• New Executive Order Impacts Entry to the United States, Visa Issuance, Refugee, and Screening Procedures
  • March 3, 2017 | Authors: Nataliya Rymer; Shaun K. Staller
  • Law Firm: Greenberg Traurig, LLP - Philadelphia Office
  • On Jan. 27, 2017, President Donald J. Trump signed an Executive Order (EO) on Immigration entitled “Protecting the Nation from Terrorist Attacks by Foreign Nationals.” The EO impacts, among many other processes, the entry to the United States for immigrants and non-immigrants from Iran, Iraq, Libya, Somalia, Sudan, Syria, and Yemen. The EO also impacts the Visa Interview Waiver program, widely utilized by a number of U.S. Consular Posts to renew visas for applicants. This is expected to have a wide effect, including on employers with foreign national employees who are nationals or dual nationals of the above listed countries and are here on work visas and as green card holders. Overall, the EO includes the following provisions:
    • Suspend the entry into the U.S. of foreign nationals from Iran, Iraq, Libya, Somalia, Sudan, Syria, and Yemen (i.e., countries designated pursuant to Division O, Title II, Section 203, of the 2016 Consolidated Appropriations Act (H.R. 2029, P.L. 114-113), for 90 days from the date of the execution of the Order.This applies to foreign nationals on temporary work visas as well as lawful permanent residents. Importantly, provisions of this EO could be read to apply to dual nationals as well as nationals of the above listed countries who are citizens of countries elsewhere in the world.
      • Note that additional countries could come to be included on the list as determined by the Department of Homeland Security (DHS) and the Department of State (DOS).
      • It is not immediately clear whether U.S. Consular Posts will be able to issue immigrant (permanent) and nonimmigrant (temporary) visas, or whether the issuance of visas has likewise been suspended pursuant to this EO as the EO includes contradictory language with respect to this point.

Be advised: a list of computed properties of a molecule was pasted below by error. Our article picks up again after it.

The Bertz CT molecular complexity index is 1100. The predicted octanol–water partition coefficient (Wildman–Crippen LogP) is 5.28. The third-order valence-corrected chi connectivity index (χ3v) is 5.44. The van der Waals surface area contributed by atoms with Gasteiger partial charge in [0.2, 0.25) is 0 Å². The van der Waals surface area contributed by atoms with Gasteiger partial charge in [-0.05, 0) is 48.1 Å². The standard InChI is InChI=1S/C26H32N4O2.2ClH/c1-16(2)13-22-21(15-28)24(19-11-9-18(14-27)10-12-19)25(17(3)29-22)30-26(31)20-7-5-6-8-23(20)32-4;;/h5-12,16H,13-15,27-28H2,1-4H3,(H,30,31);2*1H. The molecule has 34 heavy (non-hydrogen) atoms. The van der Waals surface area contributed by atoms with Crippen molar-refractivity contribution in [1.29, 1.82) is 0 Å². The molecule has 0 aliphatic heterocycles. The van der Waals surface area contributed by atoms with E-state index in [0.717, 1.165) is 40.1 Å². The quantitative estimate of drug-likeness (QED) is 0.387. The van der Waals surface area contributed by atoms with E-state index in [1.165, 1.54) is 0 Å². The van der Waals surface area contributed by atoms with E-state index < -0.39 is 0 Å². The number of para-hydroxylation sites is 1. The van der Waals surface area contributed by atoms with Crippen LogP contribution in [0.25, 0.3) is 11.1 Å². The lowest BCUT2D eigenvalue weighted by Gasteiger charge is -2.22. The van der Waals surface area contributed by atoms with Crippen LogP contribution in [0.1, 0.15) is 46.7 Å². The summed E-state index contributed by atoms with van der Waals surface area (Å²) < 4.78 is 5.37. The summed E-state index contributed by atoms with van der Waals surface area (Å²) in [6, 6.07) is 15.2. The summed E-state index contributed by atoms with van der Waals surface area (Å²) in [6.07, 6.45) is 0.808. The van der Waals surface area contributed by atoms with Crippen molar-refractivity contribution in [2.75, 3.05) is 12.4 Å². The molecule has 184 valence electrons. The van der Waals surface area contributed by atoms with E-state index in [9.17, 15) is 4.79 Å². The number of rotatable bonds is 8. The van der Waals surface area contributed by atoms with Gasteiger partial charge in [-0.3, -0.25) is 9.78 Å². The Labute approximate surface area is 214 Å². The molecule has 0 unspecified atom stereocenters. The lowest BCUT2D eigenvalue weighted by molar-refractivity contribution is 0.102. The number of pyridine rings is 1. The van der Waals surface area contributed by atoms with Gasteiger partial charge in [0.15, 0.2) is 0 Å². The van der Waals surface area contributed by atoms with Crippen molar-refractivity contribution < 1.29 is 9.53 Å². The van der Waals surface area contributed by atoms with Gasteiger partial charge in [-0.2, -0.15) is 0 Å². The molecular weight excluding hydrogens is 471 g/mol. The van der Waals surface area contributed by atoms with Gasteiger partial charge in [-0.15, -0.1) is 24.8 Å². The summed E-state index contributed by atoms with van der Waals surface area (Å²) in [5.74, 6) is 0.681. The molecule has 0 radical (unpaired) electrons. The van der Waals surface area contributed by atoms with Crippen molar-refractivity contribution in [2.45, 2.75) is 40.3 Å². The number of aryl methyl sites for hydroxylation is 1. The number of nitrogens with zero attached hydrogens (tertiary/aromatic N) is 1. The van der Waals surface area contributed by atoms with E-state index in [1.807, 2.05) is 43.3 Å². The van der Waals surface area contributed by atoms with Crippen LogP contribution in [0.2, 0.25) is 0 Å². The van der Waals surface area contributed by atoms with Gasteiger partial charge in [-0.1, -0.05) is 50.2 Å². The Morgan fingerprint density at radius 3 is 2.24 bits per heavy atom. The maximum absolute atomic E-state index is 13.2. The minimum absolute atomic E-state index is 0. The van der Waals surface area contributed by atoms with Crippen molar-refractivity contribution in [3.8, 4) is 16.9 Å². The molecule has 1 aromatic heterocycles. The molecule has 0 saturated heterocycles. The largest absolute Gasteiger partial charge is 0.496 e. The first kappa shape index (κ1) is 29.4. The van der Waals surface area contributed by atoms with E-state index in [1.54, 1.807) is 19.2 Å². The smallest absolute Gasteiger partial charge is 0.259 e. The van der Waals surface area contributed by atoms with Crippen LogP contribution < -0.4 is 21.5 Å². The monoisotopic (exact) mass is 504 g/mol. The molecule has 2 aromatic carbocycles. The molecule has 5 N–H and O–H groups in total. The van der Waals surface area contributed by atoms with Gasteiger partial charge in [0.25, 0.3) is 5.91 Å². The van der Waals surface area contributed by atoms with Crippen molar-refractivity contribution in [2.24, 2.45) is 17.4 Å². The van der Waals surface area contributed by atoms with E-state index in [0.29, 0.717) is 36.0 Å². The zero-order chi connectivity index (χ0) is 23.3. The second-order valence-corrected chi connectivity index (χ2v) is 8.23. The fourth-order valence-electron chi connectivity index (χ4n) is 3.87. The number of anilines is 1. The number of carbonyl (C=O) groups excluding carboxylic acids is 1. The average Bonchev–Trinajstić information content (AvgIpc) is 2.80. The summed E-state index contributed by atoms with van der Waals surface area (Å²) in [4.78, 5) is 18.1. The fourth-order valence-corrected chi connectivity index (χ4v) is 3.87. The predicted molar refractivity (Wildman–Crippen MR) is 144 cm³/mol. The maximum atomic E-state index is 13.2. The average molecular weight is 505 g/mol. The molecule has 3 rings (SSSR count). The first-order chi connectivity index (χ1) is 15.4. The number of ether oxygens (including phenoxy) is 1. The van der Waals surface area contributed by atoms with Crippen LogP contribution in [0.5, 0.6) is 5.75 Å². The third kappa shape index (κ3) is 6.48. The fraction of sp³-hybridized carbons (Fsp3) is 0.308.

• After the 90-day suspension, travel and entry into the United States is not automatically restored. Rather, the EO further directs a series of reviews and reports concerning the information provided by foreign countries in processing foreign nationals for U.S. immigration benefits. The EO also provides for the president to issue a presidential proclamation that would indefinitely prohibit the entry of foreign nationals from a designated country that does not comply with our information requests connected to processing immigration benefits (with limited exceptions for diplomats and the like).
    • Suspend the Visa Interview Waiver Program, requiring visa interviews for all temporary visa applicants, regardless of nationality, including those renewing their visas.
    • Establish requirements for additional screening procedures for adjudication of applications for immigration benefits.
    • Cap refugee resettlement numbers at 50,000 for Fiscal Year 2017.
    • Suspend the entry of all refugees for a period of 120 days while ‘extreme vetting’ procedures are developed.
      • The EO provides that, those refugee applicants already in the application process could be admitted to the United States; however, they would be required to go through the new ‘extreme vetting’ procedures.
    • Establish requirements for “extreme vetting” for a finding of eligibility as a refugee.
    • Permanently bar the entry to the United States of Syrian refugees.
    • Permit states and local jurisdictions to provide input regarding locations for resettlement of refugees within the United States.
    • Carve out an exception to the suspension of refugee admissions on a case-by-case basis, subject to the discretion of the Secretaries of State and Homeland Security, where it is found that such an admission would be in the national interest. The EO explicitly references that religious minorities within their country of nationality who face religious prosecution, where such admission would conform to “pre-existing” international agreements, or where the applicant is already “in transit” and it would case “undue hardship” if admission were denied.
    In light of the above, the impacted individuals who are nationals or dual nationals of the countries listed above, may wish to refrain from international travel until further notice, in order to avoid being unable to re-enter the United States pursuant to the provisions of the EO. Employers may wish to identify employees impacted by the EO and inform them of its provisions, advising for them to remain in the United States. We will continue monitoring the implementation of the EO and any challenges to it, and provide updates as they become available.